Medical Care ,  Health & Wellness ,  Gastroenterology

OESOPHAGEAL REFLUX - What is the burning issue?

November 08, 2021

“10-20% in the West have at least weekly heartburn and/or acid regurgitation …..treatment (for acid reflux) is the biggest single pharmaceutical expenditure in the UK….”

OESOPHAGEAL REFLUX - What is the burning issue?

We are in a society where day to day demands for time, responsibilities and stress can lead to increased health issues. One such problem is “heartburn” which affects the population on a regular basis and can be regarded as a normal event. It can occur after a stressful day, a night of drinking, too much good food or the wrong food. However, in some quarters, it is so frequent that it may signify an underlying condition and it may lead to the development of cancer. The term “heartburn” which is so commonly used, does not actually refer to a condition of the heart but it is used to describe a harsh burning sensation behind the sternum, or breastbone, in the middle of the chest or a tight sensation reaching up to the throat. The cause is acid refluxing back from the stomach (Gastro-oesophageal Reflux Disease – GERD) into the food pipe (oesophagus). This irritates and inflames the oesophagus, causing the symptom of heartburn and in time it will cause damage to the lining of the oesophagus.


At the lower end of the oesophagus, there is a small ring of muscle (lower oesophageal sphincter - LES) which acts as a one-way valve. It allows food to pass through into the stomach and closes immediately after swallowing to prevent back-up of stomach juices. The mechanism leading to reflux can be broadly broken down into 3 most common reasons: 1) increased stomach acid production, 2) weaken LES/disruption of the anatomy or delay the transit time of food leaving the stomach (SEE CHART BELOW). When the LES does not function properly or it has to contend with excess acid, the stomach contents flow back and burn the lower oesophagus. At times, the acid reflux in the oesophagus can cause severe pain/spasm and this may be mistakenly diagnosed as a heart attack. Other symptoms may also include vomiting or regurgitation, difficulty swallowing, chronic coughing/wheezing or disturbed sleep when we lie flat as the acid flows up causing irritation of the throat with cough on a nightly basis.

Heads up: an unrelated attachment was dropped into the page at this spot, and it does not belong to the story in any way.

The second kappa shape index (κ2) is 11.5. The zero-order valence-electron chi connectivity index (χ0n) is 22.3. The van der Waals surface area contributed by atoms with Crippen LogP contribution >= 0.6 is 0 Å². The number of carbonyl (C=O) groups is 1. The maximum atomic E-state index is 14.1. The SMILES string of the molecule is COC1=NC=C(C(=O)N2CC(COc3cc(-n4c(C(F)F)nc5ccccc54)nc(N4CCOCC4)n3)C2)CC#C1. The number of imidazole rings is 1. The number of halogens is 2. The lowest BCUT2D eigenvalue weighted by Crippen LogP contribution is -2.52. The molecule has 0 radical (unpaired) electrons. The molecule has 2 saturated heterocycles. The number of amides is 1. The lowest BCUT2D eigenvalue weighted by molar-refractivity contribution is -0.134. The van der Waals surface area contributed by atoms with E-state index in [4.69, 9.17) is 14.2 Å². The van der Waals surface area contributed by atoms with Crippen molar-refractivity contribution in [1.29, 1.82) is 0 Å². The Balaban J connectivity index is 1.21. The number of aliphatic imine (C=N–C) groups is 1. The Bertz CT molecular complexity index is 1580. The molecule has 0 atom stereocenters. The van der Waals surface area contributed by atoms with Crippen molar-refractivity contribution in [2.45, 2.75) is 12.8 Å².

The majority of us may just pop down to the local chemist or go to our local friendly family doctor to get a course of acid remedy. On the whole, this will work as the symptoms are short-lived because the majority of GERD is benign with no sinister cause. If it continues to recur or persist then treatment falls into 3 approaches depending on the underlying cause.